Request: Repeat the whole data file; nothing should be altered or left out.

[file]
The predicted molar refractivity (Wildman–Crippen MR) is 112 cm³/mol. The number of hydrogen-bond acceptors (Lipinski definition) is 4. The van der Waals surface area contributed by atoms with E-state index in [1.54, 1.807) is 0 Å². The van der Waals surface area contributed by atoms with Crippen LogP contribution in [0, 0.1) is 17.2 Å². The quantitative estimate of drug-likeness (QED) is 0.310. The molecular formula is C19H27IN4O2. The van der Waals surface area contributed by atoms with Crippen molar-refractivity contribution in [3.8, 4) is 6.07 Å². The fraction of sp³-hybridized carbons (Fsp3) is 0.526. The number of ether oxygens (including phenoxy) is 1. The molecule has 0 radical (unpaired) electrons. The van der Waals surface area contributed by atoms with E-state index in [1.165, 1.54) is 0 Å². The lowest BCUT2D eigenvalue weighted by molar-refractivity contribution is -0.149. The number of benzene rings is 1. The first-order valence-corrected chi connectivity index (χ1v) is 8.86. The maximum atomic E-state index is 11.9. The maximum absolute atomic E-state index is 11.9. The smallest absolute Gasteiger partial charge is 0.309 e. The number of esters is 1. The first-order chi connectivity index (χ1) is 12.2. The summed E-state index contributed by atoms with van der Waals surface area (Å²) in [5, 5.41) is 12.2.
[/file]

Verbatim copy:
The predicted molar refractivity (Wildman–Crippen MR) is 112 cm³/mol. The number of hydrogen-bond acceptors (Lipinski definition) is 4. The van der Waals surface area contributed by atoms with E-state index in [1.54, 1.807) is 0 Å². The van der Waals surface area contributed by atoms with Crippen LogP contribution in [0, 0.1) is 17.2 Å². The quantitative estimate of drug-likeness (QED) is 0.310. The molecular formula is C19H27IN4O2. The van der Waals surface area contributed by atoms with Crippen molar-refractivity contribution in [3.8, 4) is 6.07 Å². The fraction of sp³-hybridized carbons (Fsp3) is 0.526. The number of ether oxygens (including phenoxy) is 1. The molecule has 0 radical (unpaired) electrons. The van der Waals surface area contributed by atoms with E-state index in [1.165, 1.54) is 0 Å². The lowest BCUT2D eigenvalue weighted by molar-refractivity contribution is -0.149. The number of benzene rings is 1. The first-order valence-corrected chi connectivity index (χ1v) is 8.86. The maximum atomic E-state index is 11.9. The maximum absolute atomic E-state index is 11.9. The smallest absolute Gasteiger partial charge is 0.309 e. The number of esters is 1. The first-order chi connectivity index (χ1) is 12.2. The summed E-state index contributed by atoms with van der Waals surface area (Å²) in [5, 5.41) is 12.2.